Torque, a measure of "twist" on a shaft, is as basic as pressure and stress in engineering mechanics. It differs from a bending moment because the vector sum of forces for torque is zero. The equation is simple, but if you are trying to calculate torque experimentally, you will need some measuring devices to obtain the values necessary in the equation. At a minimum, you need to know the amount of force applied to the system and the distance from the shaft to the point where the force is applied.

Measure or otherwise determine the distance (d) from the centre of the shaft to the point of force application. Use units consistent with standard torque units, which are "ft-lb" for English units or "N-m" for metric, or SI, units.

Example: d = 0.5m (measured)

Measure or otherwise determine the magnitude of the force (F) applied to the system. If necessary, convert to "lbs" or "N," as applicable. If the force is in vector form, you can calculate the magnitude using the vector dot product.

Example:

F = (4i + 2j - 4k) N |F| = SQRT(4_4 + 2_2 +(-4)*(-4)) |F| = SQRT(16 + 4 + 16) = 6 N

Measure or otherwise determine the angle (a) at which the force is acting. If the force is acting tangent to a circle with radius "d" and with its centre at the centre of the shaft, then the angle is 90 degrees. Calculate the amount of the force contributing to the torque (Ft).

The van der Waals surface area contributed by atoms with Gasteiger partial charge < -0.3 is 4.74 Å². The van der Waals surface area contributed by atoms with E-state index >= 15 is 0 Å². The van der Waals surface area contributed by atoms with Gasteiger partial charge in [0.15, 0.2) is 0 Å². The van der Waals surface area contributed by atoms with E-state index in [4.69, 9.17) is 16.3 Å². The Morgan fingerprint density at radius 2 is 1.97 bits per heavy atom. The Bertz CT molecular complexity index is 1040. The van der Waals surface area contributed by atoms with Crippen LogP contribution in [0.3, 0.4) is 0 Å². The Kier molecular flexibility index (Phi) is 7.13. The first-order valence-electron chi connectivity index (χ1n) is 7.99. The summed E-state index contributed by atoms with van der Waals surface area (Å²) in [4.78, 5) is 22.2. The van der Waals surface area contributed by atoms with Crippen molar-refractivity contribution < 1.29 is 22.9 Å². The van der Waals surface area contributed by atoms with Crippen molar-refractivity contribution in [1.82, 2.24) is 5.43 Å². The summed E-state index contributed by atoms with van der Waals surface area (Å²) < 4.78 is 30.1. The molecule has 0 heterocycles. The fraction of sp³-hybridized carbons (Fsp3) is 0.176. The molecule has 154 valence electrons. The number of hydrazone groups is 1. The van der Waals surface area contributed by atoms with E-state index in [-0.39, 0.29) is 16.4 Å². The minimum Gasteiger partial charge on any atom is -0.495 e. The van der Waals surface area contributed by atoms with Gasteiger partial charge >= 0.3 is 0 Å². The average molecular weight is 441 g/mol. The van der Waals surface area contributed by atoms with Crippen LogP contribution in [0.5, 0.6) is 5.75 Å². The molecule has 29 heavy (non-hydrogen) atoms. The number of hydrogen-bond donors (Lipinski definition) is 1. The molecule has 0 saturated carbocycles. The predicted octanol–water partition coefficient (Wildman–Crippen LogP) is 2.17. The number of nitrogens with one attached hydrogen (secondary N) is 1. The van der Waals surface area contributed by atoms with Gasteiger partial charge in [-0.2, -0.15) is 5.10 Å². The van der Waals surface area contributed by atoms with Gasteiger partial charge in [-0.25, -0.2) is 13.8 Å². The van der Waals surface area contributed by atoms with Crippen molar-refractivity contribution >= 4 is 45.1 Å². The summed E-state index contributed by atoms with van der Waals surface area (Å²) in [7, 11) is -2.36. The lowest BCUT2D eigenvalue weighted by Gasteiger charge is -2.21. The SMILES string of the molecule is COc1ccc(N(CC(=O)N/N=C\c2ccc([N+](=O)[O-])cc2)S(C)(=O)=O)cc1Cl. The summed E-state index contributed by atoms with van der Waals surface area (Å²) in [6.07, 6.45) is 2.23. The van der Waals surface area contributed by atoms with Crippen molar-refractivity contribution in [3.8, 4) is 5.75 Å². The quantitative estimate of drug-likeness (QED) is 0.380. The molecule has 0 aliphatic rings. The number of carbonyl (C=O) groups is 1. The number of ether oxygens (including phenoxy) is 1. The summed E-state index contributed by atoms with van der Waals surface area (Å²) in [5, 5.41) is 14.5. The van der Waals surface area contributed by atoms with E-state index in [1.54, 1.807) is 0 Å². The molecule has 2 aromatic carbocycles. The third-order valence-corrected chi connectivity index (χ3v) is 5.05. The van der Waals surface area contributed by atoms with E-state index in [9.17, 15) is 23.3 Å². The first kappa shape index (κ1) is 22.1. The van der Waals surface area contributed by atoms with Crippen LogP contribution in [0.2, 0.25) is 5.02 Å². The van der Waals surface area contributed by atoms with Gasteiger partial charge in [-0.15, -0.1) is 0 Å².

Example: a = 45 degrees Ft = F_sin(a) = 6_sin(45) = 4.242 N

Calculate the torque by multiplying d and Ft.

Example: T = d_Ft = 0.5_4.242 = 2.121 N-m

#### Tip

Motors use a different formula for torque than mechanical systems. Torque for motors uses horsepower and RPMs, both of which must be determined by measurement or by some other means. For motors, find torque (in ft-lb) using this equation: T = (HP*5252)/rpm. "Other means" could be manufacturer's specifications, engineering charts, given information in an academic environment or design estimation.